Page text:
Published on July 7th, 2014 | by Roy L Hales29
SolarCity and SunRun vs Arizona Department Of Revenue
July 7th, 2014 by Roy L Hales
Another obstacle to the growth of rooftop solar has arisen in Arizona. The Arizona Department of Revenue (ADOR) claims that solar energy equipment is taxable if it is owned by a solar company and installed on another person’s property. They have assigned a value for property tax purposes at 20% of its depreciated cost, which amounts to about $152 a year for an average solar customer. This has prompted a lawsuit: SolarCity and SunRun vs the Arizona Department of Revenue.
As 85-90% of the state’s rooftop solar installations are leased, rather than owned, this new tax could have a strong negative impact.
The Arizona state department seems to perceive solar panels as small power plants providing electricity to homeowners or businesses.
In their writ, the solar companies lawyers pointed out that their clients are not in the business of “generating, transmitting or distributing electricity to customers.” They lease equipment that allows the customer to generate their own electricity.
“ … The Arizona Legislature has made it clear that the Subject Property, when used “primarily for on-site consumption” of the electricity generated by such property, is “considered to have no value and to add no value” to the property on which it is installed, and thus it should not be separately assessed for property tax purposes. Specifically, A.R.S. §42-11054(C)(2) provides:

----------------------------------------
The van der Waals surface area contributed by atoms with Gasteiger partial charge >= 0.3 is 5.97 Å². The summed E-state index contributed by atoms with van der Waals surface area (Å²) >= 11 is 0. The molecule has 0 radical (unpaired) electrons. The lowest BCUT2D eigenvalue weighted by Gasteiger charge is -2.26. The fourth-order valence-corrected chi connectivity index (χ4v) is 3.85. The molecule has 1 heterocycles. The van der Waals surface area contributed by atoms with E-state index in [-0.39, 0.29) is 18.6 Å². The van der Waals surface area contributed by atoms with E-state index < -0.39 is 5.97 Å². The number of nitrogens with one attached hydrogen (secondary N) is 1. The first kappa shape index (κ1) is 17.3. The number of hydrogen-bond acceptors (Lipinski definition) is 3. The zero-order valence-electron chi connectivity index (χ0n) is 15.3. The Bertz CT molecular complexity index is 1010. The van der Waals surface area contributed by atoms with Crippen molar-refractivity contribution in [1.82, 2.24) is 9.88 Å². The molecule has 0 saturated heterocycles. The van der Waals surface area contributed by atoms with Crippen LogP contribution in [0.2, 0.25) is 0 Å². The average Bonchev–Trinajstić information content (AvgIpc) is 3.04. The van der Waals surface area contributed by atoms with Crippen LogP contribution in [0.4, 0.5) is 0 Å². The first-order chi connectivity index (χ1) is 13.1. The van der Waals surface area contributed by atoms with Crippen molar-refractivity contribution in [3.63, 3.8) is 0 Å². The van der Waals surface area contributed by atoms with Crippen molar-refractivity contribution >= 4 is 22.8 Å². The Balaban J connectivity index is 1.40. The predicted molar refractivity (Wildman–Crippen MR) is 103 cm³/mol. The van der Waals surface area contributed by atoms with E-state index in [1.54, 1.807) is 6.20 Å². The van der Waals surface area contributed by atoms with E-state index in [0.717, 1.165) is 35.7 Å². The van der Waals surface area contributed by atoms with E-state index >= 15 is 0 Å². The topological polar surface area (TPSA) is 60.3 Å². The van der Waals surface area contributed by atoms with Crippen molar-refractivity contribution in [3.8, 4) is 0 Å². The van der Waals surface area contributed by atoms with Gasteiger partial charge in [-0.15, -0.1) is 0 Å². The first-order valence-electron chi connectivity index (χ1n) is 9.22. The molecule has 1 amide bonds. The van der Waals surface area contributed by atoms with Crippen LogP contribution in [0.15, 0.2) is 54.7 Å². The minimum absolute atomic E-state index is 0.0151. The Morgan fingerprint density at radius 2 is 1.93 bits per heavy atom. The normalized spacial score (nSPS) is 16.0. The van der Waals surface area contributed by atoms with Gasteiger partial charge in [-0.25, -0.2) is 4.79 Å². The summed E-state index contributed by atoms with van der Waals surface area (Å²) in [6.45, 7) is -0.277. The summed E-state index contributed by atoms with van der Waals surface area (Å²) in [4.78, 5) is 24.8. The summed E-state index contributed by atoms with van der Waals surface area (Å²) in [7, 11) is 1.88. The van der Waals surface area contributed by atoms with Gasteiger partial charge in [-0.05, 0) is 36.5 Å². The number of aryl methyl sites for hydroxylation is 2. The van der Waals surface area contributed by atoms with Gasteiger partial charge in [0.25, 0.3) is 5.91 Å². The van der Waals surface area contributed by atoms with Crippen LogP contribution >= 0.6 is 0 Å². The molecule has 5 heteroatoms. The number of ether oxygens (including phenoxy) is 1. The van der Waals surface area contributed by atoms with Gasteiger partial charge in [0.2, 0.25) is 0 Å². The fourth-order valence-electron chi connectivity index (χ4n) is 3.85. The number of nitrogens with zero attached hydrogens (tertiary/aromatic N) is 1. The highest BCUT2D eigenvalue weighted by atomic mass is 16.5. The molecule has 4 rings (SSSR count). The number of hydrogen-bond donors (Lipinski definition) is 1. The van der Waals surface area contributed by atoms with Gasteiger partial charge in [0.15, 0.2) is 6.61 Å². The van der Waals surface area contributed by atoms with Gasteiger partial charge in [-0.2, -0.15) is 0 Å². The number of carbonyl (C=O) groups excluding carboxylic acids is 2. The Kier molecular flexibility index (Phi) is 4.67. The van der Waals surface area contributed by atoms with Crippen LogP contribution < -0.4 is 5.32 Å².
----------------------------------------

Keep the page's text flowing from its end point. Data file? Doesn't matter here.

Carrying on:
“Solar energy devices, as defined in section 44-1761, grid-tied photovoltaic systems and any other device or system designed for the production of solar energy primarily for on-site consumption are considered to have no value and to add no value to the property on which such device or system is installed.”
A spokesperson for SunRun said she believes “the Arizona Department of Revenue’s interpretation is illegal.”
“As with any additional cost, it would reduce Arizonans’ ability to turn to an alternative to Arizona Public Service in order to save money on monthly electricity bills, and would reduce rooftop solar’s addressable market,” SolarCity Director of Public Affairs Will Craven told pv magazine.
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